When people describe how they met their partner, they’ll often describe how their eyes met across the room, or their face stood out from the crowd. Now, scientists believe that when people meet a potential partner, their immediate eye movements could be a telltale sign of whether they’re after love or lust.
Researchers from the University of Chicago analyzed people’s eye movements as they viewed black and white photos of both couples and attractive strangers and judged whether the people they saw were eliciting feelings of sexual desire or romantic love.
The results revealed an interesting pattern; when the subjects judged a stranger as depicting feelings or romantic love, their eyes stayed fixed on the stranger’s face. However, when the subjects felt the photo was exuding sexual desire, their eyes strayed over the rest of stranger’s body.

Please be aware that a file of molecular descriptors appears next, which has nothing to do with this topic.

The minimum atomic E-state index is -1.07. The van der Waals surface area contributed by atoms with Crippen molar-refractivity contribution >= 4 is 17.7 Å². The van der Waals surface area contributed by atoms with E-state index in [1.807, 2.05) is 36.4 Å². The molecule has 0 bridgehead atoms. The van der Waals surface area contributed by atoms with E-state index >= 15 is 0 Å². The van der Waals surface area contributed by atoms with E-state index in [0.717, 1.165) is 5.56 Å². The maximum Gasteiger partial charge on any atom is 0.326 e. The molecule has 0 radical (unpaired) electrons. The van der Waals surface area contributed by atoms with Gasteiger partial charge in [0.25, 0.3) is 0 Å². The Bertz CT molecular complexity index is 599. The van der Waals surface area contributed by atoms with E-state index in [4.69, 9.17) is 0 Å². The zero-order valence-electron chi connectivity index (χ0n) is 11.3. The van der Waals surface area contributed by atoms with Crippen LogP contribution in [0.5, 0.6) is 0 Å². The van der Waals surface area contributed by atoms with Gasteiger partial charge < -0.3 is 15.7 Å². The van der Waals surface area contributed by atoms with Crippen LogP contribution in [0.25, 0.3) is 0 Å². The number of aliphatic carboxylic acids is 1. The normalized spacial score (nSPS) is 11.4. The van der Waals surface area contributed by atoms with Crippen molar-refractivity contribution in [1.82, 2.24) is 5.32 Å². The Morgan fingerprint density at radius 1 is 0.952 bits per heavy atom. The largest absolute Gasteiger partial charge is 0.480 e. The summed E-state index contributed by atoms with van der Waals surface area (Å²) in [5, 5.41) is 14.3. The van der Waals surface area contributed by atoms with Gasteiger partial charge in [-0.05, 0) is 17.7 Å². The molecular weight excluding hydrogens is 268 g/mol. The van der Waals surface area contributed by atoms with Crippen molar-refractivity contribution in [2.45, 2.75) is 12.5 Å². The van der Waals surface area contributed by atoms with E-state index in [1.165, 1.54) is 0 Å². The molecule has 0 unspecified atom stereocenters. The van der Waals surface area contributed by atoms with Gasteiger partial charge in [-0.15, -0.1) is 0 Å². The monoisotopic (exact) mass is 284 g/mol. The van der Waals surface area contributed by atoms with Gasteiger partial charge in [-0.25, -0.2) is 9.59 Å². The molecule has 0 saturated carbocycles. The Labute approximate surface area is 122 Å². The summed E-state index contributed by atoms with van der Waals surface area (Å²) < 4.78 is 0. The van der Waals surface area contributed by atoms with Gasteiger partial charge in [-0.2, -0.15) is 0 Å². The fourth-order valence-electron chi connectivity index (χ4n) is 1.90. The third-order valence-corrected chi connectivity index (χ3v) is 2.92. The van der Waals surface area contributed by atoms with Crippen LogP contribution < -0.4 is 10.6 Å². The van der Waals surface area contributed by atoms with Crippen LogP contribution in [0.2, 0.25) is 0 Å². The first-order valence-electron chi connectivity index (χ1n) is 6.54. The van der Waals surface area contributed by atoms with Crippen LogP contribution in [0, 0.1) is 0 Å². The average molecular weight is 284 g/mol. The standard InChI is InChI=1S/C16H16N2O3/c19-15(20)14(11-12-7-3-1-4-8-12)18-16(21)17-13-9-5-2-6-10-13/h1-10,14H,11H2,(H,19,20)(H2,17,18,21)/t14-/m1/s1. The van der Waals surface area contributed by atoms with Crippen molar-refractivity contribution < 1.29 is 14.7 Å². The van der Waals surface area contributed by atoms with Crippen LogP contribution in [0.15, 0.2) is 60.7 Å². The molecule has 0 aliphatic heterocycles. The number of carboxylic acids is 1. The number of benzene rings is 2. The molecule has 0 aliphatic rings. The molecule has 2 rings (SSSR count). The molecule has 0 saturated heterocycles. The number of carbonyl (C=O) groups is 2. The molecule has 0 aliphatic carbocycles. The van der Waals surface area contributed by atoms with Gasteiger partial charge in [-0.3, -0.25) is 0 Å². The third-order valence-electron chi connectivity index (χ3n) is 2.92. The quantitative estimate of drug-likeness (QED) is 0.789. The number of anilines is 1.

“By identifying eye patterns that are specific to love-related stimuli, the study may contribute to the development of a biomarker that differentiates feelings of romantic love versus sexual desire,” says John Cacioppo, who coauthored the new research. “An eye-tracking model may offer a new avenue of diagnosis for routine clinical exams in psychiatry and/or couple therapy.”
What’s more, the scientists found that the subject’s judgment can occur in just half a second, suggesting the way we categorize whether we feel lust or love for new people is innately automated.
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